Armstrong calls for Pound's exit

Lance Armstrong has come out swinging against the World Anti-Doping Agency (WADA) in the wake of...

Lance Armstrong has come out swinging against the World Anti-Doping Agency (WADA) in the wake of Emile Vrijman's report on the L'Equipe allegations, published two weeks ago. The American, who was accused by L'Equipe of taking EPO at the 1999 Tour de France, claims that WADA acted improperly in its dealings with the French lab that was doing research on old urine samples. Some of those samples belonged to Armstrong, and it was alleged that they proved that he had used EPO to win the 1999 Tour.

In a letter to the International Olympic Committee, Armstrong said that WADA had pressured the lab into making an "improper report" that was subsequently leaked to L'Equipe, despite admitting that its research did not meet standards for drug testing. Armstrong has asked the IOC (as an overseer of WADA) to start a disciplinary investigation into WADA and Dick Pound, who he claims is behind the improper conduct because Armstrong has publicly criticised him in the past.

"Dick Pound is an IOC member and a high-ranking IOC official," Armstrong wrote in a statement following his IOC letter. "He holds his position with WADA because he was placed in that position by the IOC. WADA receives its authority because the IOC requires all international federations to adopt the WADA Code. WADA receives a substantial portion of its funding from the IOC. IOC President Jacques Rogge called for the independent investigation that revealed Pound's misconduct. It is now time for the IOC to enforce the rules, to bring closure, and to take action against all of those who were responsible for this unfortunate incident."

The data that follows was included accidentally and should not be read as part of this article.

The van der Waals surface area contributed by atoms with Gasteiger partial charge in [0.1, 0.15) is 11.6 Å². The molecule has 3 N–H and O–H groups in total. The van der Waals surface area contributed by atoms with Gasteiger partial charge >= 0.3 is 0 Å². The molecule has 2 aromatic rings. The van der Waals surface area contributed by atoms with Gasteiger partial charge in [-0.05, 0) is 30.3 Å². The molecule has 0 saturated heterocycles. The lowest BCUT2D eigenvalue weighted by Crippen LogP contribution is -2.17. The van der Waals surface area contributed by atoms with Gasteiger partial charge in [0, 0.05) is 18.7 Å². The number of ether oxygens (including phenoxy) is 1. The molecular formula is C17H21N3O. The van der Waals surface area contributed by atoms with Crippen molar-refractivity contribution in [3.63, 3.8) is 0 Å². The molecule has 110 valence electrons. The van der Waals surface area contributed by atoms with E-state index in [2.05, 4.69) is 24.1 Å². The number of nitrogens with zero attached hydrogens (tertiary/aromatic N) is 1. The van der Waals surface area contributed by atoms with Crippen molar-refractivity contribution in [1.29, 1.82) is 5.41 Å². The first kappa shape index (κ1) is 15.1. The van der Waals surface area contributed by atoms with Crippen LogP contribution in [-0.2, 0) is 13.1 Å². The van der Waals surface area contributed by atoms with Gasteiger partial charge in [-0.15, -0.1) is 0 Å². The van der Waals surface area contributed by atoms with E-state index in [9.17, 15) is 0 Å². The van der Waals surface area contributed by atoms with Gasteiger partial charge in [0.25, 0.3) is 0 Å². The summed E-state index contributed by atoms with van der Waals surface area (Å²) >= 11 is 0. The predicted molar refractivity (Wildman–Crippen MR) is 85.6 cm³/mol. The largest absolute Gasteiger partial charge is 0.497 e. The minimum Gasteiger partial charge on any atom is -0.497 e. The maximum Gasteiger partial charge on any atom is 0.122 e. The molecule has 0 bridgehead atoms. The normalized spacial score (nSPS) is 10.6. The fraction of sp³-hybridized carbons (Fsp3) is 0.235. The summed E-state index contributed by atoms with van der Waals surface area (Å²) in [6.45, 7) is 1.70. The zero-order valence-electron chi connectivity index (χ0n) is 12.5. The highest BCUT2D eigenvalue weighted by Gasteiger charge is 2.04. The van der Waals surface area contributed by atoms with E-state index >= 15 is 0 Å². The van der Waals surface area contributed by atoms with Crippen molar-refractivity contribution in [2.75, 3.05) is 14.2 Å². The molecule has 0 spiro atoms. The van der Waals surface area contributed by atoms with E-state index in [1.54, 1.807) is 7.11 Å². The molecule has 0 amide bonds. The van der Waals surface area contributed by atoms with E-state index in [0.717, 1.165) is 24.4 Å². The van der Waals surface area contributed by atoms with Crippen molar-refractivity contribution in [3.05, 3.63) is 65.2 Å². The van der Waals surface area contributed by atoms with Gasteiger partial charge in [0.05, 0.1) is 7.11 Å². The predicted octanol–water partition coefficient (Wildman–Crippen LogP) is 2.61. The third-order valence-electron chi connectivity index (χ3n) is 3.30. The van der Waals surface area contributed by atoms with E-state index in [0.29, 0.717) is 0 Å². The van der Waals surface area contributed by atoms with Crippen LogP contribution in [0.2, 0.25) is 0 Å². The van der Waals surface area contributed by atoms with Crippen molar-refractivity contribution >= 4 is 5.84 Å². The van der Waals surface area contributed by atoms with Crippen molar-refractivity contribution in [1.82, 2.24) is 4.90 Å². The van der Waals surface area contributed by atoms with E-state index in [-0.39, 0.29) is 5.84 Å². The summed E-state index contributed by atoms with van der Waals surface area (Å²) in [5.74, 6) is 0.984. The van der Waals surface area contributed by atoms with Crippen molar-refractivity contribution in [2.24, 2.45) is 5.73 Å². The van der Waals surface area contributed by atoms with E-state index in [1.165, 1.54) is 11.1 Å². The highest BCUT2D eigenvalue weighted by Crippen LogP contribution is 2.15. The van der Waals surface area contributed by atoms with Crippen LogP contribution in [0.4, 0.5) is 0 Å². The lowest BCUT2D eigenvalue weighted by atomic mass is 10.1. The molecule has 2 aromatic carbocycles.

In his letter, Armstrong wrote, "If the individuals responsible do not accept responsibility and yield their positions voluntarily, those individuals must be suspended or expelled from the Olympic movement."

And again in his statement: "Dick Pound has already told the media that he does not acknowledge the authority of the IOC in this matter. That is the fundamental problem here. Until the IOC steps up and makes it clear that they are responsible for misconduct by IOC officials and all misconduct by sports officials, no athlete will be able to take seriously the rules and protections of athlete rights in the rules of sport. It is in that spirit that I ask you to read my letter.

Click here for the full statement and Lance Armstrong's letter to the IOC

June 27, 2006 - Carmichael defends Armstrong, Armstrong answers L'Equipe & LeMond
June 26, 2006 - LeMond: "Armstrong threatened my life"
June 19, 2006 - Armstrong calls for Pound's exit
June 18, 2006 - Lance Armstrong's open letter against Dick Pound
June 4, 2006 - UCI hits back at WADA
June 3, 2006 - WADA slams the Vrijman report
June 2, 2006 - L'Equipe stands by its story, UCI supports Vrijman's findings
June 1, 2006 - UCI, WADA and Armstrong react to Vrijman's report
May 31, 2006 - UCI lawyer asks for Armstrong's name to be cleared
May 14, 2006 - Two more weeks for Armstrong investigation

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